“Champion’s Rising” by S. F. Claymore

Well, if you ever want a compendium of every type of magic creature that ever existed in literature, this book is it. Fairies, trolls, magicians, wizards, sorcerers, vampires, werewolves, magic swords, a dwarf, dragons, griffins, pegasi, mages with a whole range of psychic skills, demons, gods, and an army of ungodly creatures created especially for your pleasure. All superimposed on a full-scale continent-wide Medieval setting full of intrigue, royal match-making, and treachery.
If this book lacks anything, it isn’t epic scope or creativity.
What is could use is a little control. With all the plotlines, characters, and monsters circulating around, the reader finds it difficult to know which emotional line to follow, which character to empathize with at any given time. This shows up especially in the middle of a huge seige of the main city, when two groups that are on the same side mistakenly attack each other, and a lengthy fight ensues. Who are we supposed to be rooting for? The only emotion possible is impatience. “Come on, you fools, get this over with so we can fight the real enemy.”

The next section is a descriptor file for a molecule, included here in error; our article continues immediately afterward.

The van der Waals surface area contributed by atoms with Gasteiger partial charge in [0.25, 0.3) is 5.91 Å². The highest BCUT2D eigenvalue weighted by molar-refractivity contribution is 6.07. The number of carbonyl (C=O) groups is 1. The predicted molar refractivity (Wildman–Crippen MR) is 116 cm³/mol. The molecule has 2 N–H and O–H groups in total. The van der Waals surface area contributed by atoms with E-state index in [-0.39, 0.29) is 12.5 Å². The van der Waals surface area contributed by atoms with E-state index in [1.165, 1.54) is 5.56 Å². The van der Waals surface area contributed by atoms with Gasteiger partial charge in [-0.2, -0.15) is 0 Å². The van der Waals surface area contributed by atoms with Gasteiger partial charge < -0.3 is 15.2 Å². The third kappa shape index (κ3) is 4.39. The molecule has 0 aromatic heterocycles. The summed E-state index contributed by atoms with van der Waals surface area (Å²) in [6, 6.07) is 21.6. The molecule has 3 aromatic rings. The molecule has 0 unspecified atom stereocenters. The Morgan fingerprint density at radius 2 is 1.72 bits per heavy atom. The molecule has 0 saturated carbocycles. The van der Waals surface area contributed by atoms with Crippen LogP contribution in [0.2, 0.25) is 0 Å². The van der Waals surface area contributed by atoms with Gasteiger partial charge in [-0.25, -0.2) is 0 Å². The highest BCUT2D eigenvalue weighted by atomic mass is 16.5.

The best part of the story is the main character, Crown Prince Snarmis, who is huge, strong, hansome, genial, and everything else a hero should be. He just isn’t very good at anything. Not bad enough to be a comic or a caricature. Just not hero-type good enough. He can fight with a sword, but not well enough, so he is always in trouble with his father, the king, because he isn’t coming up to standard. This plotline is the only one that we can cling to as we wander through the wonderful settings and conflicts that Claymore has created and described so beautifully.
There is plenty of action (literally the whole last quarter of the book is a battle), culminating in an 18-page marathon duel that goes on and on and never seems to go anywhere. Enough is enough, already!
Recommended for fans of epic fantasy, the more epic the better. I was given an advance review copy of the manuscript, so I can’t comment on the editing.
(4 / 5)

About the Author: Gordon Long

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